Written By Amy Barker of Hitch and Arrow – Follow me on Instagram here. I also sell Macrame supplies, have a look here.

So, how do you know how much cord to cut for your new Macrame piece? Let’s take a look.

It’s a really common question and one that doesn’t have an easy answer as the types of knots and patterns in Macrame are pretty infinate in possibility.  While wasting cord is not ideal, running out of cord is an even worse situation, potentially wasting hours of your beautiful work! Getting a good estimate to start with is key.

As far as I can tell there are at least four styles of working with macrame:

  • Familiar patterns – There will be certain macrame patterns that you get used to doing frequently in different combinations. So its a good idea to keep notes of what types of patterns use what length of cord. For example, if you want to include a repeating diamond knot pattern often used in layered macrame, this uses 4-6 times the length required (then fold and double the total length taking into account you will be attaching it onto your dowel with a larks head knot). There are variations on this including knotting within the diamond, leaving it open and weaving the cords. Once you are familiar with this pattern you can mix it up and include it in your work in a variety of ways.
  • Unfamiliar patterns – Now if you are making a piece that includes a pattern you are unfamiliar with its advised to do a small ‘sampler’. Basically a mini version of what you are making. This need not be a waste of rope as you can always keep or sell this as a small wallhanging. Once you have figured out how much cord a pattern will take then you can multiply this by the size wallhanging you are wanting to create.
  • Working from a pattern/ video – So this goes without saying, if you are working with a pattern then it takes the guess work out of how much cord to cut as someone else has already worked that out. This is great for beginners or for tackling unfamiliar patterns.
  • Freestyle – So this is a very enjoyable style as you don’t have to bother too much with measuring cord. Start of with long cords and just see where the knots take you. This is great when doing random dense big pieces. If you start to run out of cord you can either add cord with fringing or decide to finish off the piece there. This is great if you are flexible about the end result, as if you end up with a smaller piece than you envisaged, then simply cut more next time.
 An example of freestyle macrame work

Common patterns and calculations:

There are a few things to consider: 

How long do you want your finished piece to be?




  • Count a long fringe when estimating the length of the piece as you’ll need a bit extra for trimming at the end.

What design aspects do you want to include in the piece?

  • Which knots/ macrame patterns you will be using.
  • Square knots use up the working cords quickly.
  • Double Half Hitch knots use up filler cord quickly.

How will the knots sit together?

  • Open weave – knots that are one inch apart or more, areas where there are no knots or braids/plaits.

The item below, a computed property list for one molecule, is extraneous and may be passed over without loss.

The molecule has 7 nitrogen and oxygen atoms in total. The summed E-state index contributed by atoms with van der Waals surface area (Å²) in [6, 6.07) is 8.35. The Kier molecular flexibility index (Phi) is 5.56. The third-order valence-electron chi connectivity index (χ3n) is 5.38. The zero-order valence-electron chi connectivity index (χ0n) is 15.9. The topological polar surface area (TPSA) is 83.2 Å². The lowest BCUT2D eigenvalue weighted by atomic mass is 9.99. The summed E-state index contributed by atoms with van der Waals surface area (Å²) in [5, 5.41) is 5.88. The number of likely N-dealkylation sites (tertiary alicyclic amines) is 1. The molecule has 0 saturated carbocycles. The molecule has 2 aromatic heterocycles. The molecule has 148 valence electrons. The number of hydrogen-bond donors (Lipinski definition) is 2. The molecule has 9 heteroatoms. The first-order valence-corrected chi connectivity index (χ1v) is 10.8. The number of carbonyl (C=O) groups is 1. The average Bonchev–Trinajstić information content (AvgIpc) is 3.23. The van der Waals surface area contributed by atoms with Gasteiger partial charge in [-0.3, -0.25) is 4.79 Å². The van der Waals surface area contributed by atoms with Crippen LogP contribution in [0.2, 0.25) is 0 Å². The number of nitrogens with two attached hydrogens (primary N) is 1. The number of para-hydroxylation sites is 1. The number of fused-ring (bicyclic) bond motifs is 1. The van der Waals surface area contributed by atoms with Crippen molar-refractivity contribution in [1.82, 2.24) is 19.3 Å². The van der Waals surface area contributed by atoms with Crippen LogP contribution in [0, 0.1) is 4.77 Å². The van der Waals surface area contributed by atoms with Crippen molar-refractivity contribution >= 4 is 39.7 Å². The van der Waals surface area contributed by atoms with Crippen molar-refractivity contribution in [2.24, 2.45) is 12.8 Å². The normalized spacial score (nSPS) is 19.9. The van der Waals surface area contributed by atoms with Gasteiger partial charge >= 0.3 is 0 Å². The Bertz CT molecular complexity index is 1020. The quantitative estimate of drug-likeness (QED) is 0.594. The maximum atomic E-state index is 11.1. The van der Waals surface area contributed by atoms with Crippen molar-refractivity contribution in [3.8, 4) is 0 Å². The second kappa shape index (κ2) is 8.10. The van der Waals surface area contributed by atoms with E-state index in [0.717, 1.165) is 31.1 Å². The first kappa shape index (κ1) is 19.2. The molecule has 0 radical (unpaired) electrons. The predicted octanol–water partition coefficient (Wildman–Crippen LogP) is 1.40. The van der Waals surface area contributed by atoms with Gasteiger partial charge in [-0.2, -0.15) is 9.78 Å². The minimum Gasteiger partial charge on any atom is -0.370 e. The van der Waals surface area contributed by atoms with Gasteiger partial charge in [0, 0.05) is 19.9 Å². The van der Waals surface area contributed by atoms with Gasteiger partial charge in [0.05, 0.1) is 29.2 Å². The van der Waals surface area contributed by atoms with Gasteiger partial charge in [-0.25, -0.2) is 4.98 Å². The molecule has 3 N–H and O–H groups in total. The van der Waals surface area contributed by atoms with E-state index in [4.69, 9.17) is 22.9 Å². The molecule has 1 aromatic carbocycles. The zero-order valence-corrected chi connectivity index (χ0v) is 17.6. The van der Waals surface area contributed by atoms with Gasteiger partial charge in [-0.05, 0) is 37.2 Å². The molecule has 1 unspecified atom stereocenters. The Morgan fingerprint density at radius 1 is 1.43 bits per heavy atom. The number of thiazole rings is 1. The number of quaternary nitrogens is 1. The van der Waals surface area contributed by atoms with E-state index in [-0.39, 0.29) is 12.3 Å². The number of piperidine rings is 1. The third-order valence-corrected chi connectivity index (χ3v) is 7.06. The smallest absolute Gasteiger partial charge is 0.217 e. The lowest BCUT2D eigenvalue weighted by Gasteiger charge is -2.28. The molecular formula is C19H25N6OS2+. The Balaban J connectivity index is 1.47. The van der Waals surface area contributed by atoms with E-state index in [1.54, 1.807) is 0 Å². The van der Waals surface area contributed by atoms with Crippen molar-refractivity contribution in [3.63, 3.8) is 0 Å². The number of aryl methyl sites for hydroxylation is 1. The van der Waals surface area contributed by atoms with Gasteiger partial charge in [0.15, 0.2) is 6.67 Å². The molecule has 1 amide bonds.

• Closed weave – Knots that sit right up against each other with no space.
  • Complex weave – Knots that have lots of loops, for example the Josephine knot.

Here are some examples:

Bear in mind once you have measured the length you need to double it as you are folding it in half to attach to the dowel or ring.

For a plant hanger with lots of open weave (>50% of the design) and either square knots or spiral square knots (half square knots) use around 2.5 x the total length of the piece.

An example of >50% open weave.

For a design with 25-50% open weave (some plant hangers and more open wallhangings) use 3-5 times the total length of the piece.

An example of 25-50% open weave.


For a design with Closed weave with knots close together use 4-6 + times the length of the piece.

An example of closed weave.

Tips + Tricks

  • Always overestimate if you are unfamiliar with the design. You can always save your scraps for other projects.
  • Square knots: If you find your working cords may be getting too short then use a switch knot in your design to swap the working cords with the filler cords.
  • Wrap knots: Use scraps for these. Use approximately 36 inches/91cm for your wrap knot.
  • Fringe: Use scraps for fringe too. If using single twist the fringe will brush out easier if the string has been ‘worked’ a bit.
  • If you do run out of cord, depending on the design you may be able to add some cord by tying it on and hiding it behind the design. Sometimes that is not possible though and you may need to unpick your design.

Deciding How Much Rope to Buy

Use the guide above to estimate how much rope you will need. Allow for any mistakes when cutting and always round up to another roll if need be so you don’t run out of rope. Rope supplies are available in 1kg and 2kg sizes in my shop here.

I hope this blog post was helpful to you! If you found it useful please give it a like and a share with anyone who you believe would enjoy it! I’d love to hear your feedback too. Thanks so much.

Big love Amy xx










various vintage Macrame books